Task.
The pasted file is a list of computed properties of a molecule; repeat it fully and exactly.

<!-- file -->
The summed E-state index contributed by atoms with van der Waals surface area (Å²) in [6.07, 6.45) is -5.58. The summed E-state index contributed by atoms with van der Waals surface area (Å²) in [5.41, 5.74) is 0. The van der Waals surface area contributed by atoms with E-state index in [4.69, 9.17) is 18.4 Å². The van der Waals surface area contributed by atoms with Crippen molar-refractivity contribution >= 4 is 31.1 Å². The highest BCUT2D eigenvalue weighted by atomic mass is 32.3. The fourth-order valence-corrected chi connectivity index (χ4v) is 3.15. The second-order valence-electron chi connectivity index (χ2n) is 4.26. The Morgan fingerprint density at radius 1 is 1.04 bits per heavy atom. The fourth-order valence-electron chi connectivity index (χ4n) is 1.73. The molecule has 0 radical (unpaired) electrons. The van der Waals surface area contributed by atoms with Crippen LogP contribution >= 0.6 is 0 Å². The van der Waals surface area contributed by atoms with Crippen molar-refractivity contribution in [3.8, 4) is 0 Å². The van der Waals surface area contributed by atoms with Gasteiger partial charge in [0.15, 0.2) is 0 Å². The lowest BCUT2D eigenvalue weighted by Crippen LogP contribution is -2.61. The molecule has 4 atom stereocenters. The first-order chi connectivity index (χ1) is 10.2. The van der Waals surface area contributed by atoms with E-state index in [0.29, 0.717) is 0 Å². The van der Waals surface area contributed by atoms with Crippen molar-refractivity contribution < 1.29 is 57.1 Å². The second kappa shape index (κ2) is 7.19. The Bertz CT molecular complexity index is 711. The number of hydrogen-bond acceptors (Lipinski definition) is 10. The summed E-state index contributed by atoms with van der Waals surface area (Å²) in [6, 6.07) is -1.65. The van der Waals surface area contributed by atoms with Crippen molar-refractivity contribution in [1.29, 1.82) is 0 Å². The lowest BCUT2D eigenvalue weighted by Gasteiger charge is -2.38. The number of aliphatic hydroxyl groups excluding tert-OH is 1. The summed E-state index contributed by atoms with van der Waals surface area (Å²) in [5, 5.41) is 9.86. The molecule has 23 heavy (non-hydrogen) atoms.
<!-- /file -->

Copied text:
The summed E-state index contributed by atoms with van der Waals surface area (Å²) in [6.07, 6.45) is -5.58. The summed E-state index contributed by atoms with van der Waals surface area (Å²) in [5.41, 5.74) is 0. The van der Waals surface area contributed by atoms with E-state index in [4.69, 9.17) is 18.4 Å². The van der Waals surface area contributed by atoms with Crippen molar-refractivity contribution >= 4 is 31.1 Å². The highest BCUT2D eigenvalue weighted by atomic mass is 32.3. The fourth-order valence-corrected chi connectivity index (χ4v) is 3.15. The second-order valence-electron chi connectivity index (χ2n) is 4.26. The Morgan fingerprint density at radius 1 is 1.04 bits per heavy atom. The fourth-order valence-electron chi connectivity index (χ4n) is 1.73. The molecule has 0 radical (unpaired) electrons. The van der Waals surface area contributed by atoms with Crippen LogP contribution >= 0.6 is 0 Å². The van der Waals surface area contributed by atoms with Crippen molar-refractivity contribution in [3.8, 4) is 0 Å². The van der Waals surface area contributed by atoms with Gasteiger partial charge in [0.15, 0.2) is 0 Å². The lowest BCUT2D eigenvalue weighted by Crippen LogP contribution is -2.61. The molecule has 4 atom stereocenters. The first-order chi connectivity index (χ1) is 10.2. The van der Waals surface area contributed by atoms with E-state index in [0.29, 0.717) is 0 Å². The van der Waals surface area contributed by atoms with Crippen molar-refractivity contribution < 1.29 is 57.1 Å². The second kappa shape index (κ2) is 7.19. The Bertz CT molecular complexity index is 711. The number of hydrogen-bond acceptors (Lipinski definition) is 10. The summed E-state index contributed by atoms with van der Waals surface area (Å²) in [6, 6.07) is -1.65. The van der Waals surface area contributed by atoms with Crippen molar-refractivity contribution in [1.29, 1.82) is 0 Å². The lowest BCUT2D eigenvalue weighted by Gasteiger charge is -2.38. The number of aliphatic hydroxyl groups excluding tert-OH is 1. The summed E-state index contributed by atoms with van der Waals surface area (Å²) in [5, 5.41) is 9.86. The molecule has 23 heavy (non-hydrogen) atoms.